Litecoin was among the first 5 blockchains to have openly adopted the SegWit protocol update before Bitcoin. Essentially, SegWit's purpose is to make blockchain transactions far more efficient and scalable. This is done by separating (or segregating) witness signatures from data that pertains to transactions. Oftentimes, witness signatures take up around or more than 50% of the capacity for each block.

Separating the witness signatures from the block allows a blockchain to effectively increase the number of transactions that can be stored and processed per block using the SegWit protocol. Consequently, this means that a blockchain network can increase its processing capacity and can complete more transactions per second. Overall, the implementation of SegWit allows for a blockchain to be far more scalable.

This has several benefits for a blockchain network's functionality. Firstly, the SegWit protocol results in overall cheaper transaction fees for blockchains. This comes down to the number of transactions that can be stored within a block. As SegWit makes room for more transactions to be stored inside of a single block, the block producer won't need to process as many blocks for a set number of transactions.

Secondly, SegWit makes for a more secure blockchain network. Previously, witness signatures can be altered before a block can be validated by miners while also affecting the transaction ID. This can create an issue with the book-keeping and ensuring that all network participants send and receive their tokens as per the amount and addresses. SegWit solves this by allowing the signatures to be changed without altering the transaction parameters.

3. Lightning Network for Fast and Cheap Payments

In further cementing Litecoin's ambitions to become a more usable currency for regular payments, they have also adopted the Lightning Network onto their blockchain. The Lightning Network is a second-layer solution built to augment the Litecoin blockchain's versatility. It does this by enabling nearly instantaneous payments and with a low cost between users and merchants.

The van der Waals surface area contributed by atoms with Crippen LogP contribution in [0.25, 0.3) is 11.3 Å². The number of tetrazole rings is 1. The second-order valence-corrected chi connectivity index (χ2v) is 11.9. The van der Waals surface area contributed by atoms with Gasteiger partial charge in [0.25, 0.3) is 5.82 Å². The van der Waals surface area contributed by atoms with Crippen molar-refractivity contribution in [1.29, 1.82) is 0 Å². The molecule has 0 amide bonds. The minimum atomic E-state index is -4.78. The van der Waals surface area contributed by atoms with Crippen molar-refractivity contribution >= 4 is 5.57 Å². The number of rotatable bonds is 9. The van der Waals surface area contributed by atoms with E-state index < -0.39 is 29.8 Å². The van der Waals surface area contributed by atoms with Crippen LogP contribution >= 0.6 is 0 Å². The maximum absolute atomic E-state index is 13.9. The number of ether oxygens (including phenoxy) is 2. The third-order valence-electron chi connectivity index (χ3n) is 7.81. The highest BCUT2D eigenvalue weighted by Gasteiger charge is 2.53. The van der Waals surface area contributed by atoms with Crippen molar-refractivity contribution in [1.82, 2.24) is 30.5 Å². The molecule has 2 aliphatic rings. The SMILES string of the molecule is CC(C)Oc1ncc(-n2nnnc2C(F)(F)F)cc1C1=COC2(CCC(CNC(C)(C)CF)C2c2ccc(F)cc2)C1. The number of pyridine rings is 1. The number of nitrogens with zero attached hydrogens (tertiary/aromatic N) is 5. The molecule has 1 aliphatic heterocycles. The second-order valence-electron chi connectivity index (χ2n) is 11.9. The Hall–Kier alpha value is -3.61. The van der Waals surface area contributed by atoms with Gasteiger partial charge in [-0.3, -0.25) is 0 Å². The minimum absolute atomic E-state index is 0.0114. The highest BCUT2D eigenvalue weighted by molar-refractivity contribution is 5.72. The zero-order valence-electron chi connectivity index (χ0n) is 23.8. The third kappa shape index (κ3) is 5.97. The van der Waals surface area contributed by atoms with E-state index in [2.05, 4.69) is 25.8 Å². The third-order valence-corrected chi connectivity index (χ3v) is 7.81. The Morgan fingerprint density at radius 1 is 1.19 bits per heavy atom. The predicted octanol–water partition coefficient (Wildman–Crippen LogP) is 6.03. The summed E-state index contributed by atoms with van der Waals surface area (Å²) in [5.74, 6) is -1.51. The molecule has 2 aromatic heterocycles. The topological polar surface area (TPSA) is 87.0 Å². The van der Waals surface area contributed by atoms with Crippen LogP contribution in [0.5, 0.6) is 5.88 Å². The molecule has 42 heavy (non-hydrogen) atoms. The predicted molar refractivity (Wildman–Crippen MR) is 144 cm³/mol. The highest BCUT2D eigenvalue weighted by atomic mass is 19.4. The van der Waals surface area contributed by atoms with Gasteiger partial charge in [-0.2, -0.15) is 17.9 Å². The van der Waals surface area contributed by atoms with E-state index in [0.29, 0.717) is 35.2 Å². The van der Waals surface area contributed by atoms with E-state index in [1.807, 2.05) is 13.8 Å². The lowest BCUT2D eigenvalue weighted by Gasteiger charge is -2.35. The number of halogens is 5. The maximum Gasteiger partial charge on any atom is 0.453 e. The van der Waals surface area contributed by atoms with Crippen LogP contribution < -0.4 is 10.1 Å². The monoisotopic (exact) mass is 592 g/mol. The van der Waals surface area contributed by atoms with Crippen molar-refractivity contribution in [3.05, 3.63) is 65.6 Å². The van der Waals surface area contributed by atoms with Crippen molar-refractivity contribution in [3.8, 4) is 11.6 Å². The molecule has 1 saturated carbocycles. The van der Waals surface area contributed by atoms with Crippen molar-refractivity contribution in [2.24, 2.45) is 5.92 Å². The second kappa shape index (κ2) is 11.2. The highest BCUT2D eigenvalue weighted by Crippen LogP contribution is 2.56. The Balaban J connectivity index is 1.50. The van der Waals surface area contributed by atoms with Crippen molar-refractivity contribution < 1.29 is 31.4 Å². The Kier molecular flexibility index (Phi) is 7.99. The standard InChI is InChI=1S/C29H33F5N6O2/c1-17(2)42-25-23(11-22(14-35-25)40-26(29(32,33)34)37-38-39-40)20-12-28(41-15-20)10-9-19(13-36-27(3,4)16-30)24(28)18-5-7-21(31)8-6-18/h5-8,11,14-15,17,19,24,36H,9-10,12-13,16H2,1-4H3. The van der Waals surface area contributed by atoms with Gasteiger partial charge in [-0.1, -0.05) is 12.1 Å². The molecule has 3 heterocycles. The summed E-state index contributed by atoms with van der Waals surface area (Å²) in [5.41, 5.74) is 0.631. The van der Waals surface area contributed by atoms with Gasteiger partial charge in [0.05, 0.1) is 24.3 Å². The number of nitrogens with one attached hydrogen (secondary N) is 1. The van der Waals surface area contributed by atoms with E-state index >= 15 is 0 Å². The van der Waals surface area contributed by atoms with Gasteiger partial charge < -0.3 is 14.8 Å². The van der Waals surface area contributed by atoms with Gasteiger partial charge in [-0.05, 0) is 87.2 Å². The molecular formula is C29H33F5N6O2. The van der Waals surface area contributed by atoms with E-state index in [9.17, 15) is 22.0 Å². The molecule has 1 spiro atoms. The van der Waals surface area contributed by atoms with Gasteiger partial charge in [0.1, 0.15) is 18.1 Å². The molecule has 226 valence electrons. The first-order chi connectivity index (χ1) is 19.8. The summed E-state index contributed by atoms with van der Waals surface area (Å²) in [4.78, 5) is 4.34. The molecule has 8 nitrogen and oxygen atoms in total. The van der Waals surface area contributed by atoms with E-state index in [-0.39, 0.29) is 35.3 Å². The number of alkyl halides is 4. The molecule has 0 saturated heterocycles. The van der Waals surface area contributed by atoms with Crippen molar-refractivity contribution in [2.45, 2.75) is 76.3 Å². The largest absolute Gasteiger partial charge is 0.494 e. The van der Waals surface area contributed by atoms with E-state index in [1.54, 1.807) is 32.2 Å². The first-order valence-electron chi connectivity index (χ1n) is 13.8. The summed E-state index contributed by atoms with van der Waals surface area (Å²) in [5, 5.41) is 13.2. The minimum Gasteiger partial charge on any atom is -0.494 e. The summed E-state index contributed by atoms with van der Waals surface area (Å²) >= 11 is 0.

The Lightning Network works through a specialized ‘payment channel' between a Litecoin holder and the merchant. If a customer wishes to transact (in other words, to pay) at a store, a payments channel will open between the two parties, secured end-to-end. None of the transaction data from this channel are recorded onto the blockchain until both parties have completed the transaction and have then closed the payment channel.

This allows for payments to be done independently of a blockchain until after it the transaction is complete. The advantages are two-fold. Firstly, transactions can be done nearly instantly, as both the customer and the merchant don't have to wait for network confirmations to be complete. Secondly, both parties will only need to pay Litecoin miners once the payment channel is closed.

Overall, the Lightning Network's implementation has made Litecoin's blockchain far more convenient, usable, and efficient for mainstream applications. It allows for transactions to be done securely, quickly, and cheaply compared to some other blockchains (and their respective cryptocurrencies) or regular methods. They tested this by transferring 0.00000001 LTC from Zurich to San Francisco, taking just under 1 second to complete.

4. MimbleWimble for Added Security and Privacy

Litecoin has very recently implemented the MimbleWimble protocol update to their blockchain. MimbleWimble works as a data storage and transaction system that increases fungibility and privacy while also helping to aid in better scalability. MimbleWimble is based on a UTXO model, but unlike its traditional application, it has no addresses, and the private keys are further encrypted to be known only by the account holder.

When transacting Litecoin using MimbleWimble, both the sender and receiver will need to establish a dedicated channel for the transaction. Both the sender and receiver will respectively sign off the transaction and all its parameters before being sent to the blockchain's mining nodes. This allows all transaction data to be completely anonymous, making for fully private and confidential transactions.

What Are Litecoin's Future Roadmap Updates?